2009 Skoda Yeti Crossover Review

It might have a rather odd name, but the Skoda Yeti has been tremendously well received.

Review

INTRODUCTION:

It might have a rather odd name, but the Skoda Yeti has been tremendously well received, gaining praise throughout all the markets it’s sold for its chunky good looks, practicality and enjoyable driving character. Dubbed a ‘crossover’ to rival the likes of Nissan’s Qashqai, the high-riding Skoda’s success has caught even its maker by surprise, the Yeti so desirable (and relatively new given its 2009 introduction) that it still commands high prices on the used market.   

MODEL RANGE:

It might have the beefy, upright stance and looks of an off-roader, but not all Yetis are sold with four-wheel drive. Indeed, only a handful of the higher output diesel engines deliver drive to all four wheels. The range consists of a single petrol engine - a 1.2-litre turbocharged unit - while the diesel line-up is made up of the 1.6-litre TDI unit with 105hp and Greenline fuel saving technology, or a 2.0-litre TDI engine with 110-, 140- or 170hp.

The diesels offer the best all-round performance, their ample mid-range punch working well in the Yeti. Unless you really need it the 4x4 system only adds weight, complexity and punishes you at the fuel pumps and in terms of emissions, though if you do need its off-road ability the Yeti climbs, clambers, wades and scrabbles better than most crossovers. That doesn’t translate to clunky on-road performance though, the Yeti’s on-road refinement and dynamics impressing. Trim levels follow the Skoda norm, meaning the base Active trim starts the line-up, but its entry-status doesn't mean it’s stingily equipped - air conditioning, roof bars, alloy wheels, chunky body mouldings and VarioFlex rear seating all coming as standard.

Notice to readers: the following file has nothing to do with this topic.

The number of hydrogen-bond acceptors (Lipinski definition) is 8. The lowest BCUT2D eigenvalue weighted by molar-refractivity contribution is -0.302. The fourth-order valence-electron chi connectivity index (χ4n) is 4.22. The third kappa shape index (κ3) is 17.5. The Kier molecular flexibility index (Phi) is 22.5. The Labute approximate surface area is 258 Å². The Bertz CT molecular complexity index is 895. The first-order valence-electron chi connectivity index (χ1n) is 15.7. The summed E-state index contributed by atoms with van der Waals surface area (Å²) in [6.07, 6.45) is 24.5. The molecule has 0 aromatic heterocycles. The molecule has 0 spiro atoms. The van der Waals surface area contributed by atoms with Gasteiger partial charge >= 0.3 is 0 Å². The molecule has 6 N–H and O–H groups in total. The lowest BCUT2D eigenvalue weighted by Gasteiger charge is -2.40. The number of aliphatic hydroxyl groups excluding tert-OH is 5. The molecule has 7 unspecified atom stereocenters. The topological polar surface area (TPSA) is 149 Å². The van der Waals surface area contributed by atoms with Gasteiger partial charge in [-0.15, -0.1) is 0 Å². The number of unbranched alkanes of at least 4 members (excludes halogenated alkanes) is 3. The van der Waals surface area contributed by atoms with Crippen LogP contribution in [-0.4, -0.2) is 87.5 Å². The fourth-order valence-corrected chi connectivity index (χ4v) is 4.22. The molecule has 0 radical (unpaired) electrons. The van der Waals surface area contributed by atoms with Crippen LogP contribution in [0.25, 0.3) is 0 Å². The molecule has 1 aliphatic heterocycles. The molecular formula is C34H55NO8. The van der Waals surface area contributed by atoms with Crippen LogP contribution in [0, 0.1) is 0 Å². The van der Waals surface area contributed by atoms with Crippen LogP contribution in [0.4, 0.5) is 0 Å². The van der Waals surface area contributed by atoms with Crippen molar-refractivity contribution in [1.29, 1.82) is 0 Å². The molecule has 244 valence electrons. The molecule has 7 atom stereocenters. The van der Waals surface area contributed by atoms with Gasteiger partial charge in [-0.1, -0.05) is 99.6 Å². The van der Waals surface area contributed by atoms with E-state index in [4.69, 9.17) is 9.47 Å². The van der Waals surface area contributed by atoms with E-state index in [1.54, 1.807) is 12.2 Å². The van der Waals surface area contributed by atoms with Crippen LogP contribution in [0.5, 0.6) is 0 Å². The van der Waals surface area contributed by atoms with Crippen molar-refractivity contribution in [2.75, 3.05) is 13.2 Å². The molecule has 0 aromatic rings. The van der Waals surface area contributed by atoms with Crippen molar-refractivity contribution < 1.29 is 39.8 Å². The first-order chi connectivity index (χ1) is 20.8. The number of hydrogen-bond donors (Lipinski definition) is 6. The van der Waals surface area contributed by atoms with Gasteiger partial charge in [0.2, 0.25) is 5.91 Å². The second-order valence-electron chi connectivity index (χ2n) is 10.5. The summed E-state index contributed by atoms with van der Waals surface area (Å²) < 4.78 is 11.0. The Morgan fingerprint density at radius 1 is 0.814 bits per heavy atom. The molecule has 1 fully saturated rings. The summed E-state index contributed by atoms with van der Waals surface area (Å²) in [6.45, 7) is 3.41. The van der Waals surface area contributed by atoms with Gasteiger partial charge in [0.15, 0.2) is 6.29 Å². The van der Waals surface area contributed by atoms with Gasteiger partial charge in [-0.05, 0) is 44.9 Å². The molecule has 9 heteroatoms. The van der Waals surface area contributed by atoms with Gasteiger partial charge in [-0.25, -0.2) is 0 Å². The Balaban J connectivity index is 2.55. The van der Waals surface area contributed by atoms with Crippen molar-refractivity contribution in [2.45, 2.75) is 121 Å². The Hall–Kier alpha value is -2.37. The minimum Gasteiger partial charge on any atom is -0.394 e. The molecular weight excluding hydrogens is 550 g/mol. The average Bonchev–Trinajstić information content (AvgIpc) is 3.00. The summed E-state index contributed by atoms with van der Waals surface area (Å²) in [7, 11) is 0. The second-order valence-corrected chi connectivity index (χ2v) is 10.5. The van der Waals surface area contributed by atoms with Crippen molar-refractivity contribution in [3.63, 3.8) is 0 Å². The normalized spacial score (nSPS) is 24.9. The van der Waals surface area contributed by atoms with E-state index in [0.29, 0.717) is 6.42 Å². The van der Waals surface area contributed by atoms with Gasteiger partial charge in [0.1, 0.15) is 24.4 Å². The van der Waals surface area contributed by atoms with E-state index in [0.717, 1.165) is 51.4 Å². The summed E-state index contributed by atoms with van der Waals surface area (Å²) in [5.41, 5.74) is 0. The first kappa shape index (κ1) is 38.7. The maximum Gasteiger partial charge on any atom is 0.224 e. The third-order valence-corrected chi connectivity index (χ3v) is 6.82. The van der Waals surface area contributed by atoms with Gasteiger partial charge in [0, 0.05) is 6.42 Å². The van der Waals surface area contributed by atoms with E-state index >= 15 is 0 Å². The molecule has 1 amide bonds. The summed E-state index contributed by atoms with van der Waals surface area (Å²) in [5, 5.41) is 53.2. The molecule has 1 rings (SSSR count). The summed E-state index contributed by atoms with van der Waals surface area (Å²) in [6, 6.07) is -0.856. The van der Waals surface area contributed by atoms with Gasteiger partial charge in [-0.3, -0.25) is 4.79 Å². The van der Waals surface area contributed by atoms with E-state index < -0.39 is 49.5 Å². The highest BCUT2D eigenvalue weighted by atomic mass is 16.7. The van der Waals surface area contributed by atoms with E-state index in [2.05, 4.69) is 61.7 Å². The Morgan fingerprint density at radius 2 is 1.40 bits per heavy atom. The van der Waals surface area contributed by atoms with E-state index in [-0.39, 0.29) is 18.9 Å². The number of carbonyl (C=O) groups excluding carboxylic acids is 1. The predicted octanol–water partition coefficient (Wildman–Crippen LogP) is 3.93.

Ambition adds some sparkle and Electronic Stability Control (ESC), some leather trim inside, Bluetooth connection and parking sensors, while Elegance comes with everything conceivable, the list including a touch-screen infotainment system, dual-zone climate control and cruise control. Greenline models add stop-start technology for maximum fuel economy, though lose their spare wheel - it being replaced by a compressor kit.  

BEST BUY:

It’s difficult to ignore the low consumption and emissions on offer from the 1.6-litre TDI engine. It’s more than up to the task of hauling the Yeti around, and there’s plentiful choice on the used market. Trim levels depend on your budget, though really you’re not short-changed on equipment by any of the specifications, so shop around and find the one that suits you.


THE NUMBERS:

Skoda Yeti 1.6 TDI Greenline

Engines: 1,598cc four-cylinder turbodiesel
Power: 105hp
Maximum speed: 176km/h
0-100km/h: 12.1 seconds
Fuel consumption: 4.6 litres/100km
CO2: 119g/km

Euro NCAP:  ***** 

GOOD POINTS:
• Spacious, versatile interior
• Enjoyable to drive
• Good looks, economical engines

BAD POINTS:
• It’s still new and expensive on the used market
• Five-speed manual only on 1.6 TDI and lower powered 2.0 TDI
• 4x4 available only on bigger engine options

SUMMARY:

The Yeti hasn’t been around very long, but it has proved to be a huge success both here in Ireland and throughout Europe. Fine driving dynamics, good looks, excellent build quality and versatility really count in its favour, but its recent introduction means that for many even used it’s still out of reach. Worth waiting or saving for though, as the Yeti, name aside, is a really rather brilliant car.